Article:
Rasmussen Reports has conducted a pair of related polls checking American attitudes towards indecent content. A majority believe that the current ratings system used to warn off viewers about racy content in a program is effective; however, even more believe the FCC should retain power to police the television and radio airwaves.
On TV ratings, 54% said that the current system works just fine. And before the content watchdogs start jumping up and down about the weakness of that result, it must be noted in no uncertain terms that only 28% think they lack effectiveness. That means those that understand how to use the system and trust its accuracy outnumber the skeptics by almost a two to one margin. 18% were undecided.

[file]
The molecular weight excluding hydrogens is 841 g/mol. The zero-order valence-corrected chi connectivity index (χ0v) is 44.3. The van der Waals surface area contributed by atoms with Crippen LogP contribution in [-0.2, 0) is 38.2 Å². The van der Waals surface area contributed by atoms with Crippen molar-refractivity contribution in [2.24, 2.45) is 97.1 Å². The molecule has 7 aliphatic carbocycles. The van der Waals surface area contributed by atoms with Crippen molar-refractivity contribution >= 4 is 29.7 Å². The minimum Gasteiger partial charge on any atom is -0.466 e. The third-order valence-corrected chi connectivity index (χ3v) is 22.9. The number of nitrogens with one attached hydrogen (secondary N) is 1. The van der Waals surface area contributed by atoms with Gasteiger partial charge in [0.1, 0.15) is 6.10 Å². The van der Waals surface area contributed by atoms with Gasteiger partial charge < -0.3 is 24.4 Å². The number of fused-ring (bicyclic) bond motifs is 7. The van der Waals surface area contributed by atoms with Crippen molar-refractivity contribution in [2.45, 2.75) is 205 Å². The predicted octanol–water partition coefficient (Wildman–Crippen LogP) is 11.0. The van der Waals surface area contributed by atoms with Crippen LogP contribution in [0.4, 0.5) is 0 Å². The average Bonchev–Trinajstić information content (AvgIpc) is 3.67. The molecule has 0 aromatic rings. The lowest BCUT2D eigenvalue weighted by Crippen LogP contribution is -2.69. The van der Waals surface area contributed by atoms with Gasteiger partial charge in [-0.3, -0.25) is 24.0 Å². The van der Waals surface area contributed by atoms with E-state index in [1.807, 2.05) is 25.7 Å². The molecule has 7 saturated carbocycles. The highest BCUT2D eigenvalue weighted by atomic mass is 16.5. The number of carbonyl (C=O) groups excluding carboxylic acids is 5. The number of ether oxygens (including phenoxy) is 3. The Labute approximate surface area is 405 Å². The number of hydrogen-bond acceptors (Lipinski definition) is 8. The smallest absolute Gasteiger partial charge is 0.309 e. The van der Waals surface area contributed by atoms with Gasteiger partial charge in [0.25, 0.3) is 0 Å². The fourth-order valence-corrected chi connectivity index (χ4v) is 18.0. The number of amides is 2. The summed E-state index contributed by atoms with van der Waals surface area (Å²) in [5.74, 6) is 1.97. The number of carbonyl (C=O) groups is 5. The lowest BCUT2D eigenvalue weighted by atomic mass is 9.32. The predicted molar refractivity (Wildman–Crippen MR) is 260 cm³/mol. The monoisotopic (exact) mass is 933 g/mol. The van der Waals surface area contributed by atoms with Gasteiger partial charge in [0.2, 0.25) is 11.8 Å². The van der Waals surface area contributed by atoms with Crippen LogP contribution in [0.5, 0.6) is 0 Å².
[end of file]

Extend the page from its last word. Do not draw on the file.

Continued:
According to Rasmussen, about half of the respondents indicated they do in fact avoid programming based on ratings.
However, 64% believe the FCC should retain the power to regulate profanity, violence and sexual content on television and radio. That majority definitely overwhelms the 24% who disagree. Only 11% are undecided on this one.
RBR-TVBR observation: Programmers are very aware that there is a large contingent of the audience that has no interest in being shocked or titillated. Howard Stern had his fans when he was on broadcast, but the vast majority of listeners used their tuning device and listened to something else. We suspect that vast majority will still have plenty of programming choices no matter what the Supreme Court says.